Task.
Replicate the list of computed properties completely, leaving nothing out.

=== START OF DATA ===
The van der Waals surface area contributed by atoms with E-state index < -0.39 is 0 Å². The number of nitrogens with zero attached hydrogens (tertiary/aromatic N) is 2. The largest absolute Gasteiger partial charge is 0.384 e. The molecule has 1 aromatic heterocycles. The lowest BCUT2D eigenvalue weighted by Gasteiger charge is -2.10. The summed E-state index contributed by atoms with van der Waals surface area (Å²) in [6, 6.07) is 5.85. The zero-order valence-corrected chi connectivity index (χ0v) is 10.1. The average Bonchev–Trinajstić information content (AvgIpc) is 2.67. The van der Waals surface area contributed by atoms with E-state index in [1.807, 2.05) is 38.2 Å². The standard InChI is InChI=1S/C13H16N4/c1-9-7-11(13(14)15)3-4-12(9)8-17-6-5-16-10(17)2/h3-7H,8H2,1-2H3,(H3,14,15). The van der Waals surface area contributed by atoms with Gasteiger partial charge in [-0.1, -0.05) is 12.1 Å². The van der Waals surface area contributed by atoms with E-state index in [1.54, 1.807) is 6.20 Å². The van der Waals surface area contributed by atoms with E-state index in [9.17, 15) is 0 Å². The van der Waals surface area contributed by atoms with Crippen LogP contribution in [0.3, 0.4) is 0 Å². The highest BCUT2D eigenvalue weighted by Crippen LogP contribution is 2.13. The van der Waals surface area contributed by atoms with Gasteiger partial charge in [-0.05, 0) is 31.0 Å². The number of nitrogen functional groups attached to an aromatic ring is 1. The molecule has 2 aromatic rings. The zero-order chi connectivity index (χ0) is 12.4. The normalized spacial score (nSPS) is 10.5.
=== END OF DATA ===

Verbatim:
The van der Waals surface area contributed by atoms with E-state index < -0.39 is 0 Å². The number of nitrogens with zero attached hydrogens (tertiary/aromatic N) is 2. The largest absolute Gasteiger partial charge is 0.384 e. The molecule has 1 aromatic heterocycles. The lowest BCUT2D eigenvalue weighted by Gasteiger charge is -2.10. The summed E-state index contributed by atoms with van der Waals surface area (Å²) in [6, 6.07) is 5.85. The zero-order valence-corrected chi connectivity index (χ0v) is 10.1. The average Bonchev–Trinajstić information content (AvgIpc) is 2.67. The van der Waals surface area contributed by atoms with E-state index in [1.807, 2.05) is 38.2 Å². The standard InChI is InChI=1S/C13H16N4/c1-9-7-11(13(14)15)3-4-12(9)8-17-6-5-16-10(17)2/h3-7H,8H2,1-2H3,(H3,14,15). The van der Waals surface area contributed by atoms with Gasteiger partial charge in [-0.1, -0.05) is 12.1 Å². The van der Waals surface area contributed by atoms with E-state index in [1.54, 1.807) is 6.20 Å². The van der Waals surface area contributed by atoms with E-state index in [9.17, 15) is 0 Å². The van der Waals surface area contributed by atoms with Crippen LogP contribution in [0.3, 0.4) is 0 Å². The highest BCUT2D eigenvalue weighted by Crippen LogP contribution is 2.13. The van der Waals surface area contributed by atoms with Gasteiger partial charge in [-0.05, 0) is 31.0 Å². The number of nitrogen functional groups attached to an aromatic ring is 1. The molecule has 2 aromatic rings. The zero-order chi connectivity index (χ0) is 12.4. The normalized spacial score (nSPS) is 10.5.